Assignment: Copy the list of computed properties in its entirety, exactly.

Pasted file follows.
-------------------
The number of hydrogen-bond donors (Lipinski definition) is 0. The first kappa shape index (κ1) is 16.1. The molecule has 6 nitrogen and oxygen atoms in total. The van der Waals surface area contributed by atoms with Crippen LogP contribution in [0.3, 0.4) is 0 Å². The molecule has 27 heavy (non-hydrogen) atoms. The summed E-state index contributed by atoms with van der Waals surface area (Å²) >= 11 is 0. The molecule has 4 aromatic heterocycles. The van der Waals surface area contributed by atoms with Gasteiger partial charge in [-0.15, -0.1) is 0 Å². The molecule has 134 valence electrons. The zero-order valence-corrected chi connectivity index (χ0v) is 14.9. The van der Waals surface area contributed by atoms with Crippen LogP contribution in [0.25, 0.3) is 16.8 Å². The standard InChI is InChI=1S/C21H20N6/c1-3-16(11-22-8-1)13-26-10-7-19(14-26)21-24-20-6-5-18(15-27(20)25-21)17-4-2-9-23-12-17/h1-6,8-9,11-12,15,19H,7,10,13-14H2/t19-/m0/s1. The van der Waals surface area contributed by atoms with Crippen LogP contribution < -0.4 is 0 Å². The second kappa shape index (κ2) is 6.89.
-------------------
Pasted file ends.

The number of hydrogen-bond donors (Lipinski definition) is 0. The first kappa shape index (κ1) is 16.1. The molecule has 6 nitrogen and oxygen atoms in total. The van der Waals surface area contributed by atoms with Crippen LogP contribution in [0.3, 0.4) is 0 Å². The molecule has 27 heavy (non-hydrogen) atoms. The summed E-state index contributed by atoms with van der Waals surface area (Å²) >= 11 is 0. The molecule has 4 aromatic heterocycles. The van der Waals surface area contributed by atoms with Gasteiger partial charge in [-0.15, -0.1) is 0 Å². The molecule has 134 valence electrons. The zero-order valence-corrected chi connectivity index (χ0v) is 14.9. The van der Waals surface area contributed by atoms with Crippen LogP contribution in [0.25, 0.3) is 16.8 Å². The standard InChI is InChI=1S/C21H20N6/c1-3-16(11-22-8-1)13-26-10-7-19(14-26)21-24-20-6-5-18(15-27(20)25-21)17-4-2-9-23-12-17/h1-6,8-9,11-12,15,19H,7,10,13-14H2/t19-/m0/s1. The van der Waals surface area contributed by atoms with Crippen LogP contribution < -0.4 is 0 Å². The second kappa shape index (κ2) is 6.89.